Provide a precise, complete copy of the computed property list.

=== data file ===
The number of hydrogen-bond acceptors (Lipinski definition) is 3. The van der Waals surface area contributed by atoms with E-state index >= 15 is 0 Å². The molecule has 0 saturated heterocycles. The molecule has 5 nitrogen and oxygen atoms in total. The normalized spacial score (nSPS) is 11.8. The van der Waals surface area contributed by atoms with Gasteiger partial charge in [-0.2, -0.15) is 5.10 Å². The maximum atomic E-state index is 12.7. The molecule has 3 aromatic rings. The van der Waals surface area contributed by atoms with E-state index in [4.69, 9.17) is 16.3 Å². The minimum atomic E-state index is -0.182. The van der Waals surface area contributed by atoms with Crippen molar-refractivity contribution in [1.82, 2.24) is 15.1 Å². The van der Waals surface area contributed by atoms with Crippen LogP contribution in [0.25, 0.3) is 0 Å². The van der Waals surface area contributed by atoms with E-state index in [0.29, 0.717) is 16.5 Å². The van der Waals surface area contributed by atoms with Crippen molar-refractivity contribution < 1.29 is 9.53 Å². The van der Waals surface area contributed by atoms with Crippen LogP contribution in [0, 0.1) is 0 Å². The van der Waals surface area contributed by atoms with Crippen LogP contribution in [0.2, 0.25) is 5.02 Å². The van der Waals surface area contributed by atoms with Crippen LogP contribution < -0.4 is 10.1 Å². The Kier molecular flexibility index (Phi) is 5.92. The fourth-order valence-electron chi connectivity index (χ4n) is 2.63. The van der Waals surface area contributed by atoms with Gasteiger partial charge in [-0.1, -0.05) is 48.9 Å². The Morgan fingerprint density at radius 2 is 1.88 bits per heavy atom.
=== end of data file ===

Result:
The number of hydrogen-bond acceptors (Lipinski definition) is 3. The van der Waals surface area contributed by atoms with E-state index >= 15 is 0 Å². The molecule has 0 saturated heterocycles. The molecule has 5 nitrogen and oxygen atoms in total. The normalized spacial score (nSPS) is 11.8. The van der Waals surface area contributed by atoms with Gasteiger partial charge in [-0.2, -0.15) is 5.10 Å². The maximum atomic E-state index is 12.7. The molecule has 3 aromatic rings. The van der Waals surface area contributed by atoms with E-state index in [4.69, 9.17) is 16.3 Å². The minimum atomic E-state index is -0.182. The van der Waals surface area contributed by atoms with Crippen molar-refractivity contribution in [1.82, 2.24) is 15.1 Å². The van der Waals surface area contributed by atoms with Crippen LogP contribution in [0.25, 0.3) is 0 Å². The van der Waals surface area contributed by atoms with E-state index in [0.29, 0.717) is 16.5 Å². The van der Waals surface area contributed by atoms with Crippen molar-refractivity contribution < 1.29 is 9.53 Å². The van der Waals surface area contributed by atoms with Crippen LogP contribution in [0, 0.1) is 0 Å². The van der Waals surface area contributed by atoms with Crippen LogP contribution in [0.2, 0.25) is 5.02 Å². The van der Waals surface area contributed by atoms with Crippen LogP contribution < -0.4 is 10.1 Å². The Kier molecular flexibility index (Phi) is 5.92. The fourth-order valence-electron chi connectivity index (χ4n) is 2.63. The van der Waals surface area contributed by atoms with Gasteiger partial charge in [-0.1, -0.05) is 48.9 Å². The Morgan fingerprint density at radius 2 is 1.88 bits per heavy atom.